Determine what the main use of the gown will be, who will wear it, and what they will be doing while wearing it. Some gowns come in a one-size-fits-all or universal size. However, they are also available in different sizes. For maximum protection, gowns should be sized to the wearer if possible.
Different types of gowns are made from various materials. For example, disposable isolation gowns are usually made from polyethylene or polypropylene, while reusable isolation gowns are generally made from synthetic materials or cotton. Depending on the supply of medical equipment in medical facilities and their budget and needs, different options should be made available for staff.
The risk level of the scenario should play a massive role in choosing an isolation gown. If you need the gown for a minimal risk procedure such as basic care, a level 1 gown will suffice. However, if you’re purchasing equipment for intensive surgeries, you’ll need a level 4 gown.
Isolation Gowns for COVID-19
Throughout the COVID-19 pandemic, medical institutions around the world experienced shortages in PPE, including isolation gowns. Coincidingly, PPE has been essential in maintaining the health and safety of medical personnel, patients, and members of the public. In some cases, Emergency Use Authorizations (EUAs) for medical devices were instated to increase the supply.
Level 1 and 2 gowns are usually non-sterile. They may be used for COVID-19 patients and workers if the risk of fluid exposure is minimal to low. Level 3 or 4 gowns are usually sterile and should be used with COVID-19 patients and hospital employees where the risk of transmission of infection through bodily fluids is medium to high.
A synthetic material gown typically performs better than cotton when preventing fluid penetration and minimizing the risk of COVID-19 spreading.
How to Don and Doff an Isolation Gown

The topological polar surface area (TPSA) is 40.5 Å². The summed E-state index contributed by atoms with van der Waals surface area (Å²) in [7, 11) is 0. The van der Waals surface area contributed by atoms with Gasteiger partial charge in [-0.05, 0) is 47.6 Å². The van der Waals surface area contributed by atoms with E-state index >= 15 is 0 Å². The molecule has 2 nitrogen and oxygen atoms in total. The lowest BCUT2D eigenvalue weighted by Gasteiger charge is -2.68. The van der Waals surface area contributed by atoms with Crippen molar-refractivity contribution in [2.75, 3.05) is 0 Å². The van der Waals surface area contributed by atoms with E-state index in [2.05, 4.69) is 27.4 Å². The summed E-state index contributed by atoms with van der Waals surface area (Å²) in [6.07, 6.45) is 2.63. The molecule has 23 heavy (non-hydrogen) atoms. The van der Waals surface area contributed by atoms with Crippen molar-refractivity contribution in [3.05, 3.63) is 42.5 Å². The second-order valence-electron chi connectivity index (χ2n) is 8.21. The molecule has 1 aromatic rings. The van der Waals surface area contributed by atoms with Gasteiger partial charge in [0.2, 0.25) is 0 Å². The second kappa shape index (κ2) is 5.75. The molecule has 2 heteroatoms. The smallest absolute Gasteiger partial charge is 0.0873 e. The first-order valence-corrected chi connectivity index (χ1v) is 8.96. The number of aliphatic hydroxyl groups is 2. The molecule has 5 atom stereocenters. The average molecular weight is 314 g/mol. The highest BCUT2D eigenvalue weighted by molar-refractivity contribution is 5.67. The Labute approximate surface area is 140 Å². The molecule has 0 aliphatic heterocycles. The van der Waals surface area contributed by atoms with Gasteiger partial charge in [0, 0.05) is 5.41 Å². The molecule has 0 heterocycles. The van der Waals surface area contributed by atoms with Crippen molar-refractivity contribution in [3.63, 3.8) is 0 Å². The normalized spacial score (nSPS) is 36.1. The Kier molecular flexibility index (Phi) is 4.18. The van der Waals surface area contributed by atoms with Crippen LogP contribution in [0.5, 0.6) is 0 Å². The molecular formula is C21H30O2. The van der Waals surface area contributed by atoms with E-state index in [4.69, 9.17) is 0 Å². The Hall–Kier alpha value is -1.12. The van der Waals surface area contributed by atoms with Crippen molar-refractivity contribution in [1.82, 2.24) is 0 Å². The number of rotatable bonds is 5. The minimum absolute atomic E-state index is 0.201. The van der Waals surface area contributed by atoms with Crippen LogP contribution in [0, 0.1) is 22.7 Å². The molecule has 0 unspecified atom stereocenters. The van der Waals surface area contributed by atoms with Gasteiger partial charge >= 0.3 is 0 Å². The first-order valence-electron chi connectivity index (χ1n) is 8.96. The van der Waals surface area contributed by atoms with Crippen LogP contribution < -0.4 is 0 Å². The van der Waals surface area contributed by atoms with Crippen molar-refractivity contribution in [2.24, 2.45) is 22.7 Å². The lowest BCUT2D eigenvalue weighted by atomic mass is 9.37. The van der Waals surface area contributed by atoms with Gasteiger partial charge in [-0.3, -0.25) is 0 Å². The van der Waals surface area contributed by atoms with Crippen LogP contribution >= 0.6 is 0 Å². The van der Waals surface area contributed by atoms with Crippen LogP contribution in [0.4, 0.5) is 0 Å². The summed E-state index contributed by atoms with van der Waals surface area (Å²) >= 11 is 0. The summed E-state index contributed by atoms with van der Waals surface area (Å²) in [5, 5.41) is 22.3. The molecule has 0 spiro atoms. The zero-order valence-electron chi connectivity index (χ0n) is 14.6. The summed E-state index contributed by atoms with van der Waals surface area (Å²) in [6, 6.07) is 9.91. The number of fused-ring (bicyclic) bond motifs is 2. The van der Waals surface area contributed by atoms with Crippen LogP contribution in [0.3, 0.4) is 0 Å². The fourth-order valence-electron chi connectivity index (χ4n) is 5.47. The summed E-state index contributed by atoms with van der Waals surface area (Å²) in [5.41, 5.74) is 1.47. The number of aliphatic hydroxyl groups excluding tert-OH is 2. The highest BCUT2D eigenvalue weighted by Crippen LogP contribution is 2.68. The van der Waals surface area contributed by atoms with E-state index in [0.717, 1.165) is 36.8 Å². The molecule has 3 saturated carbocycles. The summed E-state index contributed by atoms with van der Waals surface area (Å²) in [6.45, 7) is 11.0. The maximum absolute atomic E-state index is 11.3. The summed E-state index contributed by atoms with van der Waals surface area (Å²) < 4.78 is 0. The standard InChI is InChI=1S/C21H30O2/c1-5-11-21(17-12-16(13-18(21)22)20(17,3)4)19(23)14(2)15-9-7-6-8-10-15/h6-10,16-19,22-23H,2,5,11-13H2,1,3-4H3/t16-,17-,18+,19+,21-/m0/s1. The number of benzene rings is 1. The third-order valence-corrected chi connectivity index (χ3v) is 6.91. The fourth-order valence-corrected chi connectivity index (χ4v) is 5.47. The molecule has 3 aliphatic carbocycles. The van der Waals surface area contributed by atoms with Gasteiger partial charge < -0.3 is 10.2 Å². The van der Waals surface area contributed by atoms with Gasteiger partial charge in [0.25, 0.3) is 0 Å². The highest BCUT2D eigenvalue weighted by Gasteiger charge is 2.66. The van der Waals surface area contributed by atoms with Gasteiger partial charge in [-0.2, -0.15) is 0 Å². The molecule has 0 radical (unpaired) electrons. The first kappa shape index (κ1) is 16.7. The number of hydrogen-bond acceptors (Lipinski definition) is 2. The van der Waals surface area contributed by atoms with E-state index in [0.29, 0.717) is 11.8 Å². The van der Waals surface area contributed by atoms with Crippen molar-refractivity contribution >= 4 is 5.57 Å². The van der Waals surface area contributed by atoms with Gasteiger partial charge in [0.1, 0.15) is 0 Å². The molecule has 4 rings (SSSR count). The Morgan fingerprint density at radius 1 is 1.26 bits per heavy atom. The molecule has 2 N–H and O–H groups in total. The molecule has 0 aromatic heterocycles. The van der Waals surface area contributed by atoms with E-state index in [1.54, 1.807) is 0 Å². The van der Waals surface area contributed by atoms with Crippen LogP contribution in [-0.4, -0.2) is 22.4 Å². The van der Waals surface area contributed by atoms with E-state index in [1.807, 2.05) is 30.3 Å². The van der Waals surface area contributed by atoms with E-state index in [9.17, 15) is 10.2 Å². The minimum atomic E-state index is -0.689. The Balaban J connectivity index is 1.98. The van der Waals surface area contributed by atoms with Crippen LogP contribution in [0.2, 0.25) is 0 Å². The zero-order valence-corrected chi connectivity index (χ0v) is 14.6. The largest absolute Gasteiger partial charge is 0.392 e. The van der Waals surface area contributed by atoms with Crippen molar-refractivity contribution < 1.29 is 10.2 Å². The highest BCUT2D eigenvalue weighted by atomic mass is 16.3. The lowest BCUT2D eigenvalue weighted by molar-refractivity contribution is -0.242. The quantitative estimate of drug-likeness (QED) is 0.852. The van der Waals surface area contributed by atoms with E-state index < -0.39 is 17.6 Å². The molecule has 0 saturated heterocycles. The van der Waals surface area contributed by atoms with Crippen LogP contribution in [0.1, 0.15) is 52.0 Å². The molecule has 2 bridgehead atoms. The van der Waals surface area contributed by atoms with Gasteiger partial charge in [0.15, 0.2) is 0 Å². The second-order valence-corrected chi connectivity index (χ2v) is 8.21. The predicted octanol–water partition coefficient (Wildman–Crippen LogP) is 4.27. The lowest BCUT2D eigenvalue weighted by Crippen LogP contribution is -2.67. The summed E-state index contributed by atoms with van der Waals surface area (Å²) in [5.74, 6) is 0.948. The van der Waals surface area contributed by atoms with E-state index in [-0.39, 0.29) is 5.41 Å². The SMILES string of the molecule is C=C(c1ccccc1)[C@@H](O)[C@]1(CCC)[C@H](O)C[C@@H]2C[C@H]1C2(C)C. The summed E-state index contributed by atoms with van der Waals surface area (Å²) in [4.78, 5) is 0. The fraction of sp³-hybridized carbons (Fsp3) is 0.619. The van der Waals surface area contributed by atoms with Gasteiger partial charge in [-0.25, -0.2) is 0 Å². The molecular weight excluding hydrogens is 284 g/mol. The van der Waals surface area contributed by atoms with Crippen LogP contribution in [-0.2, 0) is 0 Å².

PPE such as gowns, face masks, and gloves can become sources of contamination if they aren’t donned (put on) and doffed (removed) correctly. Doctors, nurses, and other medical professionals must learn how to use these items safely. The steps for applying and removing an isolation gown are:
Donning the Gown
- Sanitize your hands
- Choose the right material, type, and size gown for the task
- Hold the gown from the neck
- Let the gown unfold entirely
- Place your arms into the sleeves, one at a time, and place your hands into the thumb loop and elastic cuff
- Pull the gown down over your head
- Tie the gown and ensure your back isn’t exposed
Doffing the Gown
- Open any waist or neckties
- Pull the gown from your neck and shoulder area
- Carefully fold the contaminated side toward the inside until the gown is in a neat bundle
- Make sure the clean part is visible and that the contaminated area is not exposed
- Safely discard the gown
Contact ICU Productions Inc. for Quality Medical Gowns
Determining what PPE you need is challenging, especially during a pandemic. Understanding what medical gowns are used for and what types are suitable for particular medical scenarios helps make the process easier. No matter what type of medical devices and PPE you need, it’s vital to purchase quality materials from a reliable source.
ICU Productions Inc. is a leading provider of FDA and CDC-approved PPE. We provide a variety of medical gowns, from levels 1 to 4. Some of the other important PPE we provide include gloves, masks, face shields, hand sanitizer, and children’s PPE. For more information or if you have any questions about our equipment, give us a call, send us an email, or visit our website today.